Where Is Your Thanksgiving Going?

How to tell the difference between true thankfulness and "cosmic plagiarism.”

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I will praise God’s name in song and glorify him with thanksgiving. Psalm 69:30

Thanksgiving is a time of year when we set aside a day to celebrate and give thanks for all of the blessings that we have received. Many families often go around the Thanksgiving table expressing gratitude and sharing one thing that they are thankful for receiving. You’ll often hear thanks expressed for things like family and health and food and shelter.

The problem with this thankfulness, is that it usually never gets directed towards anything. It’s abstract gratitude that is indirectly expressed towards no one in particular. This type of thankfulness usually masks a spirit of self-congratulation (after all, we’re the ones who worked for what we got) or a sense of feeling lucky.

But giving thanks for the blessings of our lives shouldn’t be an opportunity to pat ourselves on the back or to thank our good luck. First and foremost, thankfulness should be directed to God. Why? Because all of the things that we’re thankful for are ultimately from Him. As the Bible says in James 1: “Every good and perfect gift is from above, coming down from the Father.”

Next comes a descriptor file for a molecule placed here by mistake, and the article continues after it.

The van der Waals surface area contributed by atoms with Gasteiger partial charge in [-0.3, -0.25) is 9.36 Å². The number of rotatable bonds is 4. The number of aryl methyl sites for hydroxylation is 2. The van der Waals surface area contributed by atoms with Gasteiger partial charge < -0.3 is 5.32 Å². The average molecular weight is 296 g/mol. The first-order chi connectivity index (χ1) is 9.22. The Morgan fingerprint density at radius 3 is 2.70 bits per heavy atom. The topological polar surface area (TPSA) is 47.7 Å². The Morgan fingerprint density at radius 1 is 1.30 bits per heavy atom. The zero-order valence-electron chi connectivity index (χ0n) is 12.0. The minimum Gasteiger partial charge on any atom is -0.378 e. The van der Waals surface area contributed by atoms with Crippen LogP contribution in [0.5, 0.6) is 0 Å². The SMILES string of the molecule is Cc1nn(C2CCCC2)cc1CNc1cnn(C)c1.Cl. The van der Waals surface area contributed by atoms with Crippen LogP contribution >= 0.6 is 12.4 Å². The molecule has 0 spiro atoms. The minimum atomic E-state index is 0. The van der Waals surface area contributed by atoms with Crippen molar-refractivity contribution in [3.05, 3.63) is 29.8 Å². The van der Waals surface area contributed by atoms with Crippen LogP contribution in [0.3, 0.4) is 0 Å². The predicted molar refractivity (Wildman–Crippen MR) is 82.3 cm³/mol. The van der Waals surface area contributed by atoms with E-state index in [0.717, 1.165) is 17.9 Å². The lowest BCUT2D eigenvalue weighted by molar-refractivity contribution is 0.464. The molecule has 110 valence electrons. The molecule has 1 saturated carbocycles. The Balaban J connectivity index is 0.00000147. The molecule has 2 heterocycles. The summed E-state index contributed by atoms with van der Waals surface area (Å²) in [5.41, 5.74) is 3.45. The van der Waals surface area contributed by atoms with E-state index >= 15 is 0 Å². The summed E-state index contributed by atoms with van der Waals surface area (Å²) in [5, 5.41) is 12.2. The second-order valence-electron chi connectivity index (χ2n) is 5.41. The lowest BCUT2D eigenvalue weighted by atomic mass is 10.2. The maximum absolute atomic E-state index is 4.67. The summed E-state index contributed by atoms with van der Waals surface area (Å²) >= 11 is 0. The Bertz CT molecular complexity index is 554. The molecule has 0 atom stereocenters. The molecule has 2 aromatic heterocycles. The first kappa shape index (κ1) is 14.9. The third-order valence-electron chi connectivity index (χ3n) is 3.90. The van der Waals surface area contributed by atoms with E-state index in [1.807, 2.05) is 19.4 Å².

When we don’t give thanks specifically to God for all of the gifts He has given to us, we commit, as one pastor puts it, “cosmic plagiarism.” In the same way that plagiarism is stealing another person’s work without giving credit, cosmic plagiarism means that we use God’s blessings but then we refuse to give Him the glory for what He has done.

Instead of expressing thankfulness indirectly, we should be like the psalmist in Psalm 100, who expressed his gratitude directly to God. He wrote:

Know that the Lord, He is God! It is he who made us, and we are his; we are his people, and the sheep of his pasture. Enter his gates with thanksgiving, and his courts with praise! Give thanks to him; bless his name! For the Lord is good; his steadfast love endures forever, and his faithfulness to all generations.

True thanksgiving is ultimately directed towards God, the source of every good thing in life. This means that you should be thankful to God for the opportunity to:

  • Go to school and receive an education.
  • Develop your gifts and talents.
  • Choose a major or a career that you enjoy and find meaningful.
  • Live in a time of peace where you can go to college after high school.
  • Enjoy a variety and abundance of food.

These blessings are very easy to take for granted in the United States, but they aren’t  here solely because of human ingenuity or random chance. Rather, they are the result of God’s blessing on ourselves, our families, and our communities.

So this Thanksgiving, as you have the chance to give thanks for many things in your life, seek to give God the glory He deserves for all of the blessings He has given to you.

// Photo by Priscilla Du Preez //


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